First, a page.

I spent so much time getting something ready to ruin, that when it didnt go well... it wasnt just the time spent ruining it, but the time building it too... and wasting the good wood, good finish, etc...   Knowing what I know now... Id start with some acetal rod from where ever (enco, midland, most any online plastic supplier)... cut a stick into the lengths you want your keg to be... get a collet chuck and a drill chuck, and drill em all the same, and go to town...  Now you wont have wasted a day turning something and finishing it... just to make fire wood.  And since its just plastic rod, the vise wont hurt it, cause the vise marks wont matter anyway...   then when youre able to get some regular success... thats when Id start playing with the "good stuff".  And when you get that perfect one... thats what you send in for a jig to be made from. :D

If your goal is to get a jig made... spend an inordinate amount of time focusing on a symmetrical, level, even tone board.  Since jigs cant be made to give you an uneven surface (side to side symmetry) the further from symmetrical your prototype is, the further from perfect your jig will turn out.  So its good to keep that in mind when youre designing...   Sort of a case of keeping the end goal in mind when youre doing your first R&D.  It will make the result that much sweeter because you avoided a pitfall from the very start.

I also think there is a surprising amount of "decent sound" that comes from a tone board that has symmetrical sides.  Sure the profile is HUGELY important...  but I feel that a good tone board that has some variation from side to side, will not sound as good as one that is more symmetrical.  But thats just a feeling I get from things I have seen over the years...  not to be taken as gospel.  :D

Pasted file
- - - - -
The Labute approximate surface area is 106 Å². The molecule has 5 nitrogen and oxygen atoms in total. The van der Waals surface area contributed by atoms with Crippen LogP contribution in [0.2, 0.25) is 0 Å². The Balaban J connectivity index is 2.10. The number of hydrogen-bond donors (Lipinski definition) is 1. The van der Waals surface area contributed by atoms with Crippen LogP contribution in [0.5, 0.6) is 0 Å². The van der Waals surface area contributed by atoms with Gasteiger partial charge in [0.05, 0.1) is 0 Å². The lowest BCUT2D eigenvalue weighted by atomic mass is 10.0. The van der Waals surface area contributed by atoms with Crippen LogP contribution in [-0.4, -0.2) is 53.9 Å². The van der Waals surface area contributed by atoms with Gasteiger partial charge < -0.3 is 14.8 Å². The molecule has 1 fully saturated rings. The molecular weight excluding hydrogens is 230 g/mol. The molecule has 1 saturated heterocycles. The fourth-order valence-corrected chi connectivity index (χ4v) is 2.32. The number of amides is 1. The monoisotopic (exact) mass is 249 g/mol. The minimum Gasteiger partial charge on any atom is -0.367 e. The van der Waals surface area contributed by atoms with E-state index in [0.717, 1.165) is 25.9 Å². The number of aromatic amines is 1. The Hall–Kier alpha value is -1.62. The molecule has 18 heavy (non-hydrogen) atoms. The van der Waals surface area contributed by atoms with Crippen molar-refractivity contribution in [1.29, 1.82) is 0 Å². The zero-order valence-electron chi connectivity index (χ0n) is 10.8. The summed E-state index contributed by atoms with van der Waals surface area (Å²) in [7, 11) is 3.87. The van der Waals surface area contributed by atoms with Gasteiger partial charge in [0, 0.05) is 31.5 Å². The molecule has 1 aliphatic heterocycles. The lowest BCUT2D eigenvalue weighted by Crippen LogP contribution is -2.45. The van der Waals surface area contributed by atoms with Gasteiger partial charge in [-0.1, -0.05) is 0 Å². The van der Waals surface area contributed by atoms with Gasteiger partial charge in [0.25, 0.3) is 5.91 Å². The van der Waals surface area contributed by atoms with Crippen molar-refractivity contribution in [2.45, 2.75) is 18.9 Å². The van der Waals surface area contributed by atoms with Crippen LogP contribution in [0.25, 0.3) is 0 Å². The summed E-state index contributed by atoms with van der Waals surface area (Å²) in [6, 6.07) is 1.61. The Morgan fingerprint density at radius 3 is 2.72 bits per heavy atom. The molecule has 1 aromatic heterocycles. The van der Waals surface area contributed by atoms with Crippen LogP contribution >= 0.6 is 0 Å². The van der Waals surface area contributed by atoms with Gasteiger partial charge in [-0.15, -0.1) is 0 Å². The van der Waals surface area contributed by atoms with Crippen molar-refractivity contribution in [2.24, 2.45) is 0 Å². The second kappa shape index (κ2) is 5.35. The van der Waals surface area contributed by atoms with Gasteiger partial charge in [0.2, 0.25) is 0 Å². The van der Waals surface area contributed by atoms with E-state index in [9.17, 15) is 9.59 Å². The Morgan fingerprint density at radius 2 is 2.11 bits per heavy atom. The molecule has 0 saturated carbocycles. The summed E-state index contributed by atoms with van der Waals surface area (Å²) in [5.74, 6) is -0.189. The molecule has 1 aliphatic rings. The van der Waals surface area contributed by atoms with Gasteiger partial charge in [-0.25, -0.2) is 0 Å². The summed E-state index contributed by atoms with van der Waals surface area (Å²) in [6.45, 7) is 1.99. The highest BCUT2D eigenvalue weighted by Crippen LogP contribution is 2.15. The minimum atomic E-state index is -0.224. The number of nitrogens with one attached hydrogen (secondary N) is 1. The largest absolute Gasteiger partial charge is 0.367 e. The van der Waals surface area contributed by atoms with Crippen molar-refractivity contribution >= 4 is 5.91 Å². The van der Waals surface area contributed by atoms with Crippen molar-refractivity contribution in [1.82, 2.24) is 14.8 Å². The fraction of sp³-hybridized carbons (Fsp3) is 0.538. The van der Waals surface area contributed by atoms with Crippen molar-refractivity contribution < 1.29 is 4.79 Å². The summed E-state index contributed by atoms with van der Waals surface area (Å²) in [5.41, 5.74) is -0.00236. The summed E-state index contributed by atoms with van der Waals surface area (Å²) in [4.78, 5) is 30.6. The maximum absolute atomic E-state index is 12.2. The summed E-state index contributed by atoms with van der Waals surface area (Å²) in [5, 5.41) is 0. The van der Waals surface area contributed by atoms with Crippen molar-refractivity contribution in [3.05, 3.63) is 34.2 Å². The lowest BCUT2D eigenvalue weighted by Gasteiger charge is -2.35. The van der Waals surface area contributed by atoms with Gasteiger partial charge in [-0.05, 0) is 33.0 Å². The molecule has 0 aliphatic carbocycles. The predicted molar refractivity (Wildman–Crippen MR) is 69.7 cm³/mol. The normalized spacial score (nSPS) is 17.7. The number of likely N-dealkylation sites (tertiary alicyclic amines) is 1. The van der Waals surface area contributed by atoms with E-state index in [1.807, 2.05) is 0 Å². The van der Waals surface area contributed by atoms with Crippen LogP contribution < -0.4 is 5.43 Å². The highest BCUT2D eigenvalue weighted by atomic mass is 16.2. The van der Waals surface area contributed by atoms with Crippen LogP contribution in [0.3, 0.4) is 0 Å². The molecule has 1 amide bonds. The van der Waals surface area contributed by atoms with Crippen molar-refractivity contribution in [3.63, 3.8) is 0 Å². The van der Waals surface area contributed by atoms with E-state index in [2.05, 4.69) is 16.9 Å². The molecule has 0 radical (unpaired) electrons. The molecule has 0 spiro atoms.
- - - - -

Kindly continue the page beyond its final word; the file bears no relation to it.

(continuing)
Most importantly though...  have fun!

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Offline DanNolen

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Re: Insert jig
« Reply #5 on: January 14, 2014, 06:15:49 PM »
Jms trick i would be very interested in seeing your jig if you get around to it
God Bless, Pastor Dan

Offline DanNolen

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Re: Insert jig
« Reply #6 on: January 14, 2014, 06:24:20 PM »
Thanks Wade, good idea with the dowels! Is there any guidelines to go by, like i know with the turkey pots guys have ( to a degree ) certain measurements between point A and B so on so forth. So i was wondering like tone channel depth, and distance of flat toneboard until the curve begins, etc...Like what makes an open water call different from a timber call , as far as the tone board and insert is concerned? Or is this just try it till ya get it type of thing?
God Bless, Pastor Dan

Offline BigB

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Re: Insert jig
« Reply #7 on: January 14, 2014, 07:05:05 PM »


Here's a great video on how to make toneboards without a jig.  And John Spots makes really good sounding calls.
http://www.ebay.com/itm/The-Art-of-Making-A-DUCK-CALL-John-Spotts-Style-DVD-/111254969951?pt=US_Game_Calls&hash=item19e7501e5f


Here's some excellent tutorials on things to do when starting to make toneboards:
http://thogamecallsforums.com/index.php/topic,17997.0.html
http://thogamecallsforums.com/index.php/topic,15814.0.html


It's my opinion, that if you've never made a toneboard before, it's going to be a really, really, really rough road without a public jig to start with.  The biggest key factor on toneboards are the curvature of the board and where that intersects with the end of the tone channel.  A person can waste a lot of wood trying to figure out that curvature of the toneboard on their own.  If I didn't have a public jig starting out, I would have thrown in the towel and given up if I would have tried to figure out that curvature without a jig.